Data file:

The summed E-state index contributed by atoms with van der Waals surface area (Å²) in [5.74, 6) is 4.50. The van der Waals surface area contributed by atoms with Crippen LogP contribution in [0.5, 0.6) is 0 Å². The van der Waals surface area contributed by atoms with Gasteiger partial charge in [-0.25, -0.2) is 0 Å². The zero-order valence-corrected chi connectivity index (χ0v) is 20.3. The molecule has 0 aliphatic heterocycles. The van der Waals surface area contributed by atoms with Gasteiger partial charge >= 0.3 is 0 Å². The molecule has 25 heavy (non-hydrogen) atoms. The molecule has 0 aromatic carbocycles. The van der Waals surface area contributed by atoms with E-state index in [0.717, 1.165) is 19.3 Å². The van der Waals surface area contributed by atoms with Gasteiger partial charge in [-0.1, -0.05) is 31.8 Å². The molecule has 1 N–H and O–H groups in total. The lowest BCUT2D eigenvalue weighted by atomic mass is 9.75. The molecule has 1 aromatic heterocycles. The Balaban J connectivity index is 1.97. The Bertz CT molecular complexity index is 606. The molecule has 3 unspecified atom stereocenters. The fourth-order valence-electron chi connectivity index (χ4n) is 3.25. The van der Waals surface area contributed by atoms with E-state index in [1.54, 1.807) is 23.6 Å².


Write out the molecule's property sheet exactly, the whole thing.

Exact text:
The summed E-state index contributed by atoms with van der Waals surface area (Å²) in [5.74, 6) is 4.50. The van der Waals surface area contributed by atoms with Crippen LogP contribution in [0.5, 0.6) is 0 Å². The van der Waals surface area contributed by atoms with Gasteiger partial charge in [-0.25, -0.2) is 0 Å². The zero-order valence-corrected chi connectivity index (χ0v) is 20.3. The molecule has 0 aliphatic heterocycles. The van der Waals surface area contributed by atoms with Gasteiger partial charge >= 0.3 is 0 Å². The molecule has 25 heavy (non-hydrogen) atoms. The molecule has 0 aromatic carbocycles. The van der Waals surface area contributed by atoms with E-state index in [0.717, 1.165) is 19.3 Å². The van der Waals surface area contributed by atoms with Gasteiger partial charge in [-0.1, -0.05) is 31.8 Å². The molecule has 1 N–H and O–H groups in total. The lowest BCUT2D eigenvalue weighted by atomic mass is 9.75. The molecule has 1 aromatic heterocycles. The Balaban J connectivity index is 1.97. The Bertz CT molecular complexity index is 606. The molecule has 3 unspecified atom stereocenters. The fourth-order valence-electron chi connectivity index (χ4n) is 3.25. The van der Waals surface area contributed by atoms with E-state index in [1.54, 1.807) is 23.6 Å².